Humans have been smoking communally for thousands of years, and it has been easily tolerated by most, if not embraced by a majority, for nearly all of that span. You need to make a much stronger case for acute and chronic effects of tobacco odor before you seek to take such exception to some smells your neighbors generate that you want to revoke their right to enjoy a legal practice in the privacy of their own homes.

    And while you are at it, you might want to focus on the health effects of exposure to auto and diesel exhaust, perfumes, restaurant brazier exhaust, research laboratory hood exhaust, sewer gases, pet wastes, wood stoves, and industrial solvents.

    Or, you could just try to work it out with your neighbors. Personally, if I had a neighbor who constantly cooked with acefetida while listening to rap music, I wouldn’t hesitate, I would just kill them, but I am not particularly patient.

    • HCA says:

      Way to miss the point. Even if there is zero health effect, that doesn’t make bad smells (of any source) any less annoying or infuriating. I pay for my apartment, and shouldn’t have my home invaded by my neighbor’s odors, loud music, thunderous footfalls, screaming rugrats, roach infestation, or leaking pipes.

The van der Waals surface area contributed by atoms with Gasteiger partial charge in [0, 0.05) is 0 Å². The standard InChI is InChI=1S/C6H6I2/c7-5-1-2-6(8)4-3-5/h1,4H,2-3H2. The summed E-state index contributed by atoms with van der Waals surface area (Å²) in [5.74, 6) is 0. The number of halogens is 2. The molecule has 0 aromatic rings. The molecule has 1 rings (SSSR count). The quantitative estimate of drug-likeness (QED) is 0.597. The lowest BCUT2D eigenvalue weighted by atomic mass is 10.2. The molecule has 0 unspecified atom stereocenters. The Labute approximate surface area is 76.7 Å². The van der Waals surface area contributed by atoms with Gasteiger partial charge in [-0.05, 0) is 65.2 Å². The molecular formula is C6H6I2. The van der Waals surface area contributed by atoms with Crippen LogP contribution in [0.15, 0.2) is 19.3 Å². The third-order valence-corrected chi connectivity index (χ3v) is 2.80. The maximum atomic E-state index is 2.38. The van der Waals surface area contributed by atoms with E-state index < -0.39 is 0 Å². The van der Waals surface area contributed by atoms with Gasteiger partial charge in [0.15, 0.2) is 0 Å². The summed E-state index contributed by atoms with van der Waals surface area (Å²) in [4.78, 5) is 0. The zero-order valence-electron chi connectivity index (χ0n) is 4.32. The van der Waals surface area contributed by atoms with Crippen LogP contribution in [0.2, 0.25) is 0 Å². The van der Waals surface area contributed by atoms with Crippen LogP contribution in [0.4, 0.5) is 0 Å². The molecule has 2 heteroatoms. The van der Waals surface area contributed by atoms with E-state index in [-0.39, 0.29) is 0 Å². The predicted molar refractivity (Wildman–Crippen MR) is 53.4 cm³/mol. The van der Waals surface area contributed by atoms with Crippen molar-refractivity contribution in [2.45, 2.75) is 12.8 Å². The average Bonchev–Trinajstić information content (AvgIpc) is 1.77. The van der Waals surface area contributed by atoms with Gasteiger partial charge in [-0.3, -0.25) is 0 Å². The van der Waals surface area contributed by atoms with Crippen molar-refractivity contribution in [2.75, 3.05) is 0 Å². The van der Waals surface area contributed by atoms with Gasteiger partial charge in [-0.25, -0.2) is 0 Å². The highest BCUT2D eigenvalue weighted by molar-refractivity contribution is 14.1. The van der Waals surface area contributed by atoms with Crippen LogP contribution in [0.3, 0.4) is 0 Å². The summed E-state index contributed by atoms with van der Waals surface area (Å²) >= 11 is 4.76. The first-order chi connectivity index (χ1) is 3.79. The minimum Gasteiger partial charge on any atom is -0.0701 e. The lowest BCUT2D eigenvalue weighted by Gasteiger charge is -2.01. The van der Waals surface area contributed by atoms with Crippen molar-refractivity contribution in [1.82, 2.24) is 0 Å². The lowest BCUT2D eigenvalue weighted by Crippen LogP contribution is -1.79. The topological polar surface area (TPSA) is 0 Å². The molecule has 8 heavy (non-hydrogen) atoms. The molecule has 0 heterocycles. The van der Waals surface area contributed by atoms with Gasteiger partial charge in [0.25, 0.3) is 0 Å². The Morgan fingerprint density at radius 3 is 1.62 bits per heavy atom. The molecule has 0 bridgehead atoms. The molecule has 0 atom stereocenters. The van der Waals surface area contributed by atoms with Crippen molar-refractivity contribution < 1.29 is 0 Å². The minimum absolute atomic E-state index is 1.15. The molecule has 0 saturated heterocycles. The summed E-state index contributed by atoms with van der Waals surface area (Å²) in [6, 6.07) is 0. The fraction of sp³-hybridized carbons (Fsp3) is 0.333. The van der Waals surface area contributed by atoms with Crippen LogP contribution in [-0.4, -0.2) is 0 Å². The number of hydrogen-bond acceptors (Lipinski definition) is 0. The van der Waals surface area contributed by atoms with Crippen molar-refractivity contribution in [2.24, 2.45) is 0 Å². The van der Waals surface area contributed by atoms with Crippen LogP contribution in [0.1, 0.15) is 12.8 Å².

Smoke isn’t the only thing covered by this, but it’s particularly annoying because of how it clings to fabrics (clothes, furniture, etc) and can potentially have negative health effects. The former alone is sufficient justification even if the latter is absent – ask anyone who’s been unfortunate enough to have been downwind of a brushfire or leaf burning how long it took to get the odor out of their clothes and/or furniture.

      Your right to enjoy an activity does not include a right to force me to endure it or its byproducts, whether that’s loud music or smoking or collecting radioactive isotopes. Your right to swing your fists ends where my nose begins, as they say.

      The clear an obvious solution is for landlords to take this sort of stuff into account when designing new apartments and to retrofit existing ones as best they can to eliminate the issue, but in the meantime, try to actually be considerate of your neighbors.

  5. johnV says:

    No I just think its another thing that really sucks about living in apartments is all. In fact, its the opposite of what you’re attributing to me: basically if you want a “doesn’t smell like asshole smoke shit” life, you need to be wealthy enough and have a sufficiently stable career to live in a house.

    • HCA says:

      Well-constructed apartments don’t have this problem – I lived for 6 years in one where I know that several neighbors smoked and/or had loud parties, but I never experienced any effects of either in my apartment.

  6. johnV says:

    Well constructed? LIke if they built it without windows I wouldn’t be able to open my windows and smell the smoke :p